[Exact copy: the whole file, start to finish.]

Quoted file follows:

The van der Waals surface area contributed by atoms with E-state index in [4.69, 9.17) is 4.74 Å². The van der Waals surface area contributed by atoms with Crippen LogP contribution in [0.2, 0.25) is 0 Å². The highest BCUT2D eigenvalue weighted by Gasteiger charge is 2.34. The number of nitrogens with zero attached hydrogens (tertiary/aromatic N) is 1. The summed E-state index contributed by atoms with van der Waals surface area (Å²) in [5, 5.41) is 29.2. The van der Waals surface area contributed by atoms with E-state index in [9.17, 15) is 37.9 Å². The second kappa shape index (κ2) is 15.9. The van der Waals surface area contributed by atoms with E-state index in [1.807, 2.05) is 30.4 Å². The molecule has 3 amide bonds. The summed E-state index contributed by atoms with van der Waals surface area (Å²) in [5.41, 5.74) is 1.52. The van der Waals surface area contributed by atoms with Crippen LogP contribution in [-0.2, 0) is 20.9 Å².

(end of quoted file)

The van der Waals surface area contributed by atoms with E-state index in [4.69, 9.17) is 4.74 Å². The van der Waals surface area contributed by atoms with Crippen LogP contribution in [0.2, 0.25) is 0 Å². The highest BCUT2D eigenvalue weighted by Gasteiger charge is 2.34. The number of nitrogens with zero attached hydrogens (tertiary/aromatic N) is 1. The summed E-state index contributed by atoms with van der Waals surface area (Å²) in [5, 5.41) is 29.2. The van der Waals surface area contributed by atoms with E-state index in [9.17, 15) is 37.9 Å². The second kappa shape index (κ2) is 15.9. The van der Waals surface area contributed by atoms with E-state index in [1.807, 2.05) is 30.4 Å². The molecule has 3 amide bonds. The summed E-state index contributed by atoms with van der Waals surface area (Å²) in [5.41, 5.74) is 1.52. The van der Waals surface area contributed by atoms with Crippen LogP contribution in [-0.2, 0) is 20.9 Å².